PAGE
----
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Letter: Tough doctor discussions and hard decisions: health minister

Response to Sundre physician situation

I want to assure folks in Sundre and area: there will be no cuts to the Sundre hospital.

I directed Alberta Health Services (AHS) to ensure no gaps in coverage and I want to be clear that the hospital will continue to have full emergency and inpatient coverage.

AHS has told me many local doctors have opted to maintain their ability to practise at the hospital. I have also been told that a number of those doctors who voluntarily gave up their privileges have decided to provide locum coverage – which means they can still practise in the hospital if needed, but will be paid differently.

I know the last several months of public debate, rumours and news stories have been difficult and at times trying for the residents of Sundre. Our government was elected last year with a mandate to get Alberta’s finances in order. That has lead to tough discussions and hard decisions, including how and what we pay doctors.

It’s not unreasonable for the government to want to manage the budget for doctors, which is 10 per cent of Alberta’s entire budget. Our goal through this process has been simply to hold spending to current levels. Doctors in Alberta are currently paid more than at anytime in the province’s history and more than any other doctors in Canada.  

They will continue to be the highest paid doctors per capita in Canada under our plan.

That being said, we heard loud and clear from your MLA, Jason Nixon, who has been a passionate and proud representative of his constituents, that rural Alberta needed to be treated differently. Based on his advice and that of other rural UCP MLAs – we made changes to our plans.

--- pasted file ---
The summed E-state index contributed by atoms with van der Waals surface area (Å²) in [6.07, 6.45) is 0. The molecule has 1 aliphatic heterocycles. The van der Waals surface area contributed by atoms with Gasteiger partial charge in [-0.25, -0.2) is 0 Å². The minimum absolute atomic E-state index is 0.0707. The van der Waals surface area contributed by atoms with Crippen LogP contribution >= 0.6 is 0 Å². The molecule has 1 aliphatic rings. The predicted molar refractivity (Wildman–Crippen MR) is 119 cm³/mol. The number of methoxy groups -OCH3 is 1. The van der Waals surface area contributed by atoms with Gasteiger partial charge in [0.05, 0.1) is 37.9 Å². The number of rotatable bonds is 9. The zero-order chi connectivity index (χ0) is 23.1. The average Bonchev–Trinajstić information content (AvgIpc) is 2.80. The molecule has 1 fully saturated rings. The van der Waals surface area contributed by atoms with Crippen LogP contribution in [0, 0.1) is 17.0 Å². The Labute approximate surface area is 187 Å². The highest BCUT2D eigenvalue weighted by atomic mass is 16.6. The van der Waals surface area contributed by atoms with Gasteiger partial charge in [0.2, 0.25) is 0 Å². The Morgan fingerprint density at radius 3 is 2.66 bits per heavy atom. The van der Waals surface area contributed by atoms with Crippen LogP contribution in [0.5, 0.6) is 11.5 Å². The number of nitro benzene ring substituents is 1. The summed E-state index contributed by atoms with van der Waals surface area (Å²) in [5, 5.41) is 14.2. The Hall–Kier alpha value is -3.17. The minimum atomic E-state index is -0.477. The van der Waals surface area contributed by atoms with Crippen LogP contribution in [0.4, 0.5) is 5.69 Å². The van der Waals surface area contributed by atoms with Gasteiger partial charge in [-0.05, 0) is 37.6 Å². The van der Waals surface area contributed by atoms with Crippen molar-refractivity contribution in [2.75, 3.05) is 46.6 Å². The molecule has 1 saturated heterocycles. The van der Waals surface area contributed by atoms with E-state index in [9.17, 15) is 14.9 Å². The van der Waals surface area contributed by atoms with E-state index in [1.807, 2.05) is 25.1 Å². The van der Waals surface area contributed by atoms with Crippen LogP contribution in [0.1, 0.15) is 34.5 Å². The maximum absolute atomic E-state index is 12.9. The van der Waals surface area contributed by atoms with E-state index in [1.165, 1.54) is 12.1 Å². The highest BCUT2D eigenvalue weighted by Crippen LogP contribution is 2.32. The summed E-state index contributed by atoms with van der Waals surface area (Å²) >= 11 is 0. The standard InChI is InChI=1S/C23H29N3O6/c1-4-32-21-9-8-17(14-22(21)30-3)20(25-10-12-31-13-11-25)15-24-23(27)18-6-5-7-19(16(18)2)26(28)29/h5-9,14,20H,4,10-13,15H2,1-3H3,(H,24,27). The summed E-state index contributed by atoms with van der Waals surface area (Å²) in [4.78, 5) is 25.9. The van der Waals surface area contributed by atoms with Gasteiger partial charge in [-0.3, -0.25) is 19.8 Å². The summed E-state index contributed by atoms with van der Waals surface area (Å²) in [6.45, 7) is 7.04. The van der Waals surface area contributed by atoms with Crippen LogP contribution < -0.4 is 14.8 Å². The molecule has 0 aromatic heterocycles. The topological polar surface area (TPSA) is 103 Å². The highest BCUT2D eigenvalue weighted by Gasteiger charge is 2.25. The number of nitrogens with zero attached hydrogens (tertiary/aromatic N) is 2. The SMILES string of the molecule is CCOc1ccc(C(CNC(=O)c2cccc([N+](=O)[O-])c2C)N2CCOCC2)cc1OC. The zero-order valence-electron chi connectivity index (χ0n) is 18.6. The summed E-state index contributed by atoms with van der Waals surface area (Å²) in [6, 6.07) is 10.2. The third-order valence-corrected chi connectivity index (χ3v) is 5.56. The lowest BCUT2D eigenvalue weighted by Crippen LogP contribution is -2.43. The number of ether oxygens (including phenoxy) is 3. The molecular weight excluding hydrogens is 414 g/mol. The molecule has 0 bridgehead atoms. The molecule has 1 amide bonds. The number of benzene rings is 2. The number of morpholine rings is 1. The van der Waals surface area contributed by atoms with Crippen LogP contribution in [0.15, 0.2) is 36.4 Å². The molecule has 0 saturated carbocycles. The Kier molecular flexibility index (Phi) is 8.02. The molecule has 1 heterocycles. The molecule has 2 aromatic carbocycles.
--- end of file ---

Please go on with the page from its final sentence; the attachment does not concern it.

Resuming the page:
In April, we announced a package of changes to our plan that would treat rural Alberta communities as separate and distinct and we invested millions of dollars over and above current levels. We now have the best incentive programs for rural doctors in the entire country. Doctors in Sundre are eligible for an additional 11.9 per cent top-up to their billings.

These changes are meant to keep doctors in rural Alberta so folks like you have continued access to the care they need and deserve.

That’s just the start. We’re also freezing liability insurance costs for all rural doctors and family doctors across Alberta, increasing on-call payments, providing incentives for young Albertans from rural communities to return to their home communities to practise medicine, and permanently exempting rural doctors from overhead policy changes.

We also remain open to further changes to address problems identified by communities, doctors, MLAs, and the Alberta Medical Association. The lines of communication between government and doctors have always been - and remain – open.

Tyler Shandro,

Minister of Health